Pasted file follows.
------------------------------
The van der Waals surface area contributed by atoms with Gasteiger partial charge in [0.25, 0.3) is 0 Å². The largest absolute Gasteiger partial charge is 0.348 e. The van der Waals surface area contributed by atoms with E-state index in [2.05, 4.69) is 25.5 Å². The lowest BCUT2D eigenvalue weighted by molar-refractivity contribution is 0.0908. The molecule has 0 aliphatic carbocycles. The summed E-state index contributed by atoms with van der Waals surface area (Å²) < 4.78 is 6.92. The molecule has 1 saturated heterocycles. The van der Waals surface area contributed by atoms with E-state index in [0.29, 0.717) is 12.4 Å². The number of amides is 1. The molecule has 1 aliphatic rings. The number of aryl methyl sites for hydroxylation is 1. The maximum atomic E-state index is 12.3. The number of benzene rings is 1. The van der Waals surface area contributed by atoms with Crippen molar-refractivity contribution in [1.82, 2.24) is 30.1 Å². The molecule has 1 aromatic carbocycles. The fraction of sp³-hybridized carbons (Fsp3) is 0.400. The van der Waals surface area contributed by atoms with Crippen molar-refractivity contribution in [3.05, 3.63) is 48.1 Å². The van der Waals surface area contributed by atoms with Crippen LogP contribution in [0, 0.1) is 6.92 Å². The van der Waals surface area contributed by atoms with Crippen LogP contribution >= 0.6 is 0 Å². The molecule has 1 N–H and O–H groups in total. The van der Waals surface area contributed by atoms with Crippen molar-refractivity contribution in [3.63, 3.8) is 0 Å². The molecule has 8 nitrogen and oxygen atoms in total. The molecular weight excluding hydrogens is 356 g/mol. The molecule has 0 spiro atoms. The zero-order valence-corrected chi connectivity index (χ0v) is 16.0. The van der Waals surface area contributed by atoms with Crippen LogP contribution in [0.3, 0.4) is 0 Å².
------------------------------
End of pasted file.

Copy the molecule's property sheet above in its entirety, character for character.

The van der Waals surface area contributed by atoms with Gasteiger partial charge in [0.25, 0.3) is 0 Å². The largest absolute Gasteiger partial charge is 0.348 e. The van der Waals surface area contributed by atoms with E-state index in [2.05, 4.69) is 25.5 Å². The lowest BCUT2D eigenvalue weighted by molar-refractivity contribution is 0.0908. The molecule has 0 aliphatic carbocycles. The summed E-state index contributed by atoms with van der Waals surface area (Å²) < 4.78 is 6.92. The molecule has 1 saturated heterocycles. The van der Waals surface area contributed by atoms with E-state index in [0.29, 0.717) is 12.4 Å². The number of amides is 1. The molecule has 1 aliphatic rings. The number of aryl methyl sites for hydroxylation is 1. The maximum atomic E-state index is 12.3. The number of benzene rings is 1. The van der Waals surface area contributed by atoms with Crippen molar-refractivity contribution in [1.82, 2.24) is 30.1 Å². The molecule has 1 aromatic carbocycles. The fraction of sp³-hybridized carbons (Fsp3) is 0.400. The van der Waals surface area contributed by atoms with Crippen molar-refractivity contribution in [3.05, 3.63) is 48.1 Å². The van der Waals surface area contributed by atoms with Crippen LogP contribution in [0, 0.1) is 6.92 Å². The van der Waals surface area contributed by atoms with Crippen LogP contribution >= 0.6 is 0 Å². The molecule has 1 N–H and O–H groups in total. The van der Waals surface area contributed by atoms with Crippen molar-refractivity contribution in [3.63, 3.8) is 0 Å². The molecule has 8 nitrogen and oxygen atoms in total. The molecular weight excluding hydrogens is 356 g/mol. The molecule has 0 spiro atoms. The zero-order valence-corrected chi connectivity index (χ0v) is 16.0. The van der Waals surface area contributed by atoms with Crippen LogP contribution in [0.3, 0.4) is 0 Å².